One of the more unusual things I’ve noticed about the blogosphere is the way that discrimination disappears. The people I read, the people I link to, the people who read this blog, whatever cut I choose, everything seems to level out. Barriers to entry are low, and, despite recent blogosphere events, threats to personal space are also low. This is something enterprises strive to do, yet it happens naturally on the blogosphere. The power of volunteers.
Maybe that’s why the concept of unconferences really caught on. Not because people wanted to rebel against the establishment per se, but because the traditional conference process had the traditional discriminatory walls built in.
BTW, the kernel for this post was a comment by Hazel on a recent cricket post of mine. And here’s something I couldn’t do before, point Hazel towards a knitting blog that I’ve visited a few times, one that appears to be received well. While I’ve never met the author of the blog, we have a connection. Children at the same school. How did I find out? Conversation over dinner with other parents whom we’re close to.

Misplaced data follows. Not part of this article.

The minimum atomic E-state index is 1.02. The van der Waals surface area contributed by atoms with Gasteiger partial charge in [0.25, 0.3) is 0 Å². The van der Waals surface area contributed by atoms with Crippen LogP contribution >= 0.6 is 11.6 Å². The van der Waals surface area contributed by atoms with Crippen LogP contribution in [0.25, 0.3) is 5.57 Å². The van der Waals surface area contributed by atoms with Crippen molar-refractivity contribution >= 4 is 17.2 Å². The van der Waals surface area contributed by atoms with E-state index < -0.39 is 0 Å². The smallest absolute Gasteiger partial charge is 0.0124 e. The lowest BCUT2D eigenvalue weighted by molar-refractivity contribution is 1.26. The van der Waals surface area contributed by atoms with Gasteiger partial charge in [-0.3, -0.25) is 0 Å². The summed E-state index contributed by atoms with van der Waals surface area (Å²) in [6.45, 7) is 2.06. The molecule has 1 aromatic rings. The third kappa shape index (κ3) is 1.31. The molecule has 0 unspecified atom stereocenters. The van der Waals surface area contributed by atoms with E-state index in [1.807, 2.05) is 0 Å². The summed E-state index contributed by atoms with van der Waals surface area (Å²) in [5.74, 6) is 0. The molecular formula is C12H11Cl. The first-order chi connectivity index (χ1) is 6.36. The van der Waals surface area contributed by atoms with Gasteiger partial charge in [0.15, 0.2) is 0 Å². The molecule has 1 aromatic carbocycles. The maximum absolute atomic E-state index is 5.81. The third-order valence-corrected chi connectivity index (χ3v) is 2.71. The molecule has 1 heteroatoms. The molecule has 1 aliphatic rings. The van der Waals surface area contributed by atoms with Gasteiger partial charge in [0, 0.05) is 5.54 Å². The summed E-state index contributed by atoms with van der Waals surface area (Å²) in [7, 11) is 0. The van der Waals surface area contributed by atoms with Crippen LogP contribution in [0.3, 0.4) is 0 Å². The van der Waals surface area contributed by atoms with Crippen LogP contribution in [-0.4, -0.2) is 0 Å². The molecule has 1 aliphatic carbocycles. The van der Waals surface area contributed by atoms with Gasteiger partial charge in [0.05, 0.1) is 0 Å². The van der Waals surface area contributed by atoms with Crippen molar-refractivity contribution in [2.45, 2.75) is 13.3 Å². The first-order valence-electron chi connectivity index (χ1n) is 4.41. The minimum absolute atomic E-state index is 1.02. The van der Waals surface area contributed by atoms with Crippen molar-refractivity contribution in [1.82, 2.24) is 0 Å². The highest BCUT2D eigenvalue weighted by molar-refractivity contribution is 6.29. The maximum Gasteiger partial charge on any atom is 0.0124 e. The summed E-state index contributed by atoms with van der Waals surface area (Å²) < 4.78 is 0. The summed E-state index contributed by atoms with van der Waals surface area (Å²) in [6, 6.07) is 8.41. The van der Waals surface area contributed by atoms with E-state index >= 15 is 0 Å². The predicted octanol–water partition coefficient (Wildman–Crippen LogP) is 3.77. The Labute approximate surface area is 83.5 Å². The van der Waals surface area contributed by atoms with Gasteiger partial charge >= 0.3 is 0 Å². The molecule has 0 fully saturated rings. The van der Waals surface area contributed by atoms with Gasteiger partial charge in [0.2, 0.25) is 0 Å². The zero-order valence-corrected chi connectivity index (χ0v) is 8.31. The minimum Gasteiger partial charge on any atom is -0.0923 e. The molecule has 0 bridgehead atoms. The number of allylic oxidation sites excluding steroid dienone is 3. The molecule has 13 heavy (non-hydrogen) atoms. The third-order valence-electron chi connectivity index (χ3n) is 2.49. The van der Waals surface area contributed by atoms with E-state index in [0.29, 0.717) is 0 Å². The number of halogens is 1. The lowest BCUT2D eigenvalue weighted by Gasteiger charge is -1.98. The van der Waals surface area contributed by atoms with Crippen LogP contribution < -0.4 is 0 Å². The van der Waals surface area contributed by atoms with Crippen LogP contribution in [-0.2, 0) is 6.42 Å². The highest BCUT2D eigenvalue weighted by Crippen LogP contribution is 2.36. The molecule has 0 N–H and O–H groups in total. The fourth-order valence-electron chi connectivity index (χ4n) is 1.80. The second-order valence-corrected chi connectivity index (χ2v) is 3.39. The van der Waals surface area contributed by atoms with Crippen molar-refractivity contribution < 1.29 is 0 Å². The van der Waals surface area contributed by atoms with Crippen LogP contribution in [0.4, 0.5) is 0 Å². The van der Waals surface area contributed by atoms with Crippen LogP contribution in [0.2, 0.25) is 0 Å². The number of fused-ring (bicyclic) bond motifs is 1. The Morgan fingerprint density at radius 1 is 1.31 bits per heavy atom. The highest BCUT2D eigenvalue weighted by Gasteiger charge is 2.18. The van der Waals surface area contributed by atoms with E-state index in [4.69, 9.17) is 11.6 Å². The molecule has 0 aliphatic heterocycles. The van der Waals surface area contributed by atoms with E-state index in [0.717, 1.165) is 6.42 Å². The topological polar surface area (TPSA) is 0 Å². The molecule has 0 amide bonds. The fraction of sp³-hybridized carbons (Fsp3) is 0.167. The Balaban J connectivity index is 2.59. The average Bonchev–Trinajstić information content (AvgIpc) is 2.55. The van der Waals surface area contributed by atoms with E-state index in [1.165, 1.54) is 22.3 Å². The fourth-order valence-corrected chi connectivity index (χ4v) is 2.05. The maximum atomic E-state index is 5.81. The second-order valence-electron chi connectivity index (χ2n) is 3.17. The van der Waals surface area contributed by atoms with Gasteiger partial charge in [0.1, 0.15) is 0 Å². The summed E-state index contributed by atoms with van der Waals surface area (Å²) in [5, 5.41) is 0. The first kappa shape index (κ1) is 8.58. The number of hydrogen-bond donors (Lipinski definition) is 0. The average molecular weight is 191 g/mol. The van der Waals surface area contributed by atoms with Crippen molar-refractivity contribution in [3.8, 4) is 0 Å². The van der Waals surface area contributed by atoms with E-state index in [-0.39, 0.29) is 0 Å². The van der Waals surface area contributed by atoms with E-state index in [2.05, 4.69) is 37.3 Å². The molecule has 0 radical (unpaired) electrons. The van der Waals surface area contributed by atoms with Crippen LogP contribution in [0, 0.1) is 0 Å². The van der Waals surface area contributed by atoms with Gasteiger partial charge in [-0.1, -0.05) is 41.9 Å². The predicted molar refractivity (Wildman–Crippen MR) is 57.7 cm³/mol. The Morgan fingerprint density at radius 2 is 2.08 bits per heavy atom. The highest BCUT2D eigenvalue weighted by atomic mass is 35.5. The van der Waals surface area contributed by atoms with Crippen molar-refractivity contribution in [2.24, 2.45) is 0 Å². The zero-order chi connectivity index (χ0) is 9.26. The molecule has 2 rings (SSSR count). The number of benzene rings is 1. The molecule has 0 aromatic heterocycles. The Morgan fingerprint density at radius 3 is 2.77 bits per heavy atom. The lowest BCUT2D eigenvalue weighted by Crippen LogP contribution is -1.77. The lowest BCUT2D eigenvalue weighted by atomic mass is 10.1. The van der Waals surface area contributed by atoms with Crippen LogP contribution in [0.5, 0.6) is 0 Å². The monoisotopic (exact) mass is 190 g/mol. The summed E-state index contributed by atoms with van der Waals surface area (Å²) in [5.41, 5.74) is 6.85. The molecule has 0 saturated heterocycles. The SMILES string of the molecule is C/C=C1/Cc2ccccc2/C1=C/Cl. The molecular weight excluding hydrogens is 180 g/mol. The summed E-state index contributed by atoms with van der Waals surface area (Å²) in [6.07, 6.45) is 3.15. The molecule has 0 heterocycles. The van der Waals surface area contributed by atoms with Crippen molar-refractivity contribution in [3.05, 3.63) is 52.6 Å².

So there’s something else that blogs help me do. Connect people I’ve never met with people I’ve never met.
It’s been a great week for me, a week where I could connect with old college friends while they were playing a reunion gig thousands of miles away. Yes it could have happened with snail mail or telephone, but it didn’t. It happened because of blogs. [Thanks, Chukti. It was great to be able to speak to Bertie and Fuzz, though I missed Mel].
Saw this, serendipitously, via Boing Boing:
Multiple surveys confirm that females outnumber males online in the US, with “no significant gender gap in internet usage”.
I believe Pew was signalling this anyway, but I’d be interested in seeing the statistics about gender or age or nationality and their relationships with blogs. Dave the LifeKludger has made the point of the enfrachising power of the web before, and powerfully.